Energy & Environmental Policy LBJ School Politics and Governance

“This Changes Everything”: Naomi Klein on the Intersection of Climate Change and Economics                

Photo Credit: Lynne Foster

On October 11, 2015, Canadian journalist and activist Naomi Klein spoke at the LBJ School of Public Affairs about the connection between environmentalism and economic struggles around the world.  During the previous evening UT-Austin hosted two screenings of the documentary “This Changes Everything”, a film directed by Klein’s husband Avi Lewis, which serves as a complement to her 2014 book bearing the same title.  Having previously written books dealing mainly with political and economic justice, Klein said that she turned to climate change due to her realization that issues related to climate change are intimately bound up with questions of economic inequality and the ability of different groups to influence government policy.

According to Klein, humanity has historically been beholden to nature – for example, if someone wanted to sail a ship they had to wait until the winds were favorable.  But with the advent of fossil fuels, humans have been able to overcome these nature-based obstacles (ships with engines can sail in any weather).  Humans have thus developed the feeling that they are the masters of nature, entitled to exploit its resources as they wish.  But as Klein argues, this sense of mastery over nature has only ever been an illusion, as seen by the increasing intensity and frequency of natural disasters such as Hurricane Sandy and the recent May floods in Austin.  She called for humans to once again work with the natural world rather than against it in order to tackle climate change.

Going beyond environmentalist discourse around “polar bears and glaciers,” Klein highlighted how the extraction and burning of fossil fuels has been a threat to the economic livelihoods and physical health of communities living all over the world, from Canada to China.  The “This Changes Everything” project celebrates the efforts of activists in these communities to confront these economic forces through direct action.  She touted Germany as a prime example of what such activism could achieve: in large part because of its strong environmental justice movement, Germany currently gets about 30 percent of its energy from renewable sources and the energy utilities in many of its cities are publicly-owned cooperatives.  Thus Klein demonstrated how actions to combat climate change can also be used to decentralize economic and political power.  Even the Chinese government, in the face of large protests supporting action on the country’s pollution problem, has been working to phase out coal production in favor of solar power and other renewable technologies.

With reference to her previous book “The Shock Doctrine”, Klein noted how policymakers and corporations could potentially take advantage of crises like natural disasters to undermine democracy and economic equality.  But she said that while climate change doesn’t always feel like an immediate crisis, its solutions could instead be used to strengthen democracy and build a fairer economy.  She joked that conservatives, who have so often feared and resisted taking climate change seriously, understand what is needed to address climate change better than many liberals: a restructuring of the world’s free-market economy.  Klein also discussed the concept of a “procrastination penalty”, contending that the longer governments fail to take meaningful action on climate change, the more drastic future solutions will need to be.  Such actions, constituting a “Marshall Plan for the earth”, might include a carbon tax to fund a transition to sustainable infrastructure like public transportation, and compensating developing countries for “leapfrogging” over fossil fuels and using renewable energy to grow their economies.  These policies require collective action and strong government intervention, both of which contradict the ethos of neoliberal economics that has persisted in the world economy since the 1980s.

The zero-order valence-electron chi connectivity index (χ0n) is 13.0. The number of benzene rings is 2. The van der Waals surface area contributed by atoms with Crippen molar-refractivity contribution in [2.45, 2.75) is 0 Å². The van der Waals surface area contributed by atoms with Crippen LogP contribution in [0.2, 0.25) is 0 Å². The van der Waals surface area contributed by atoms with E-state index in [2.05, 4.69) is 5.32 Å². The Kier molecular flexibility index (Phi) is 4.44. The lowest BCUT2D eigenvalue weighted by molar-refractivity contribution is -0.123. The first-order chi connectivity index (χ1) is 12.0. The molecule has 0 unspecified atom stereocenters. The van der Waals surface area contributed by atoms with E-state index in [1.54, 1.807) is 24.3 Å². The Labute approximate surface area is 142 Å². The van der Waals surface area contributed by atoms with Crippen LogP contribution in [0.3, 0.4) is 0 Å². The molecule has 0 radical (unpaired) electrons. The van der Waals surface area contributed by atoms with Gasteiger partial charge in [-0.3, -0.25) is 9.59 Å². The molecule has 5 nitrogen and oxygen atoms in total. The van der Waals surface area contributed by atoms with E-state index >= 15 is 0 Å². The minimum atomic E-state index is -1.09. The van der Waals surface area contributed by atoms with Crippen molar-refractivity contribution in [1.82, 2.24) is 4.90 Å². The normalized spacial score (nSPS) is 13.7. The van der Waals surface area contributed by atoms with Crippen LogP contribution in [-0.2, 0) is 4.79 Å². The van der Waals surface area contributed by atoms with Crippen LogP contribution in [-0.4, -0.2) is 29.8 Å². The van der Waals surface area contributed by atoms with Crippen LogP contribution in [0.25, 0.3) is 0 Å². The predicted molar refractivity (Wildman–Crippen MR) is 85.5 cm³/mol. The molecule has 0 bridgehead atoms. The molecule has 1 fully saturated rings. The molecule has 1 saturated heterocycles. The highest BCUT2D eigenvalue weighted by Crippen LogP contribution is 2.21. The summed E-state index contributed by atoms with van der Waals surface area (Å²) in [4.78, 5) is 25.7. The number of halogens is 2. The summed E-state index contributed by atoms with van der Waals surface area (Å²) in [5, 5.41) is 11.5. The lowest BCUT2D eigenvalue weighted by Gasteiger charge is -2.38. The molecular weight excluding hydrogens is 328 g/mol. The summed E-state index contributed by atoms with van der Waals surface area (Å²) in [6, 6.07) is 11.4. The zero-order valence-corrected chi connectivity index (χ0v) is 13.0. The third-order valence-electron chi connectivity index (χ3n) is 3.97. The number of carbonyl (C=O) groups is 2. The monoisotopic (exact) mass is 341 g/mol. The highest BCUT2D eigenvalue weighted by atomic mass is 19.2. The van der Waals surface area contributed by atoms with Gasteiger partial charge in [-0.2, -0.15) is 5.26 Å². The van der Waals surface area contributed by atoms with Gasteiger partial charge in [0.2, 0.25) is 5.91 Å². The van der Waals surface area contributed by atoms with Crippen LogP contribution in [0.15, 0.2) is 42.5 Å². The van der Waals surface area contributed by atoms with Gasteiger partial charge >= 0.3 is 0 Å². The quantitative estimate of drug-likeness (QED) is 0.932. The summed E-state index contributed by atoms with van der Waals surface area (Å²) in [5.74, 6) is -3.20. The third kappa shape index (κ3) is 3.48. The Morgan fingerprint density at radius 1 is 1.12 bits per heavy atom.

Klein identified the recent decline in the global oil prices as a critical window of opportunity.  Oil companies may decide that, as the price of oil becomes lower than the cost of extracting it and environmentalist activism continues to undermine their brand images, it may be better to change course and pursue renewable energy.  Offering hope to the many progressives in the audience, she pointed out how some governments who prioritize fossil fuels are also facing political backlash: in May, the Canadian province of Alberta (often thought of as “Canada’s Texas” because of its strong oil and gas industry and its conservative political culture) voted out their Conservative government after over forty years of one-party dominance.

This public talk was followed by a smaller, student-centered discussion the next day.  Students voiced their perception of a disconnect between a technocratic, policymaking class, largely composed of affluent and well-educated individuals, and a grassroots class that had fewer resources to influence government even though they had a more personal stake in the effects of government decisions.  As they too were being trained to enter the technocratic class through their higher education, students wondered how they could bridge the gap between these two sectors to build a better society.  Klein urged students to be more active in building alliances with underrepresented communities, and suggested the Canadian Leap Manifesto as a possible model.  Based on Klein and Lewis’ work, it appears that policymakers should pay more attention to the constituencies they serve, but also that both the state and the grassroots are necessary to collectively solve a problem as large as climate change.

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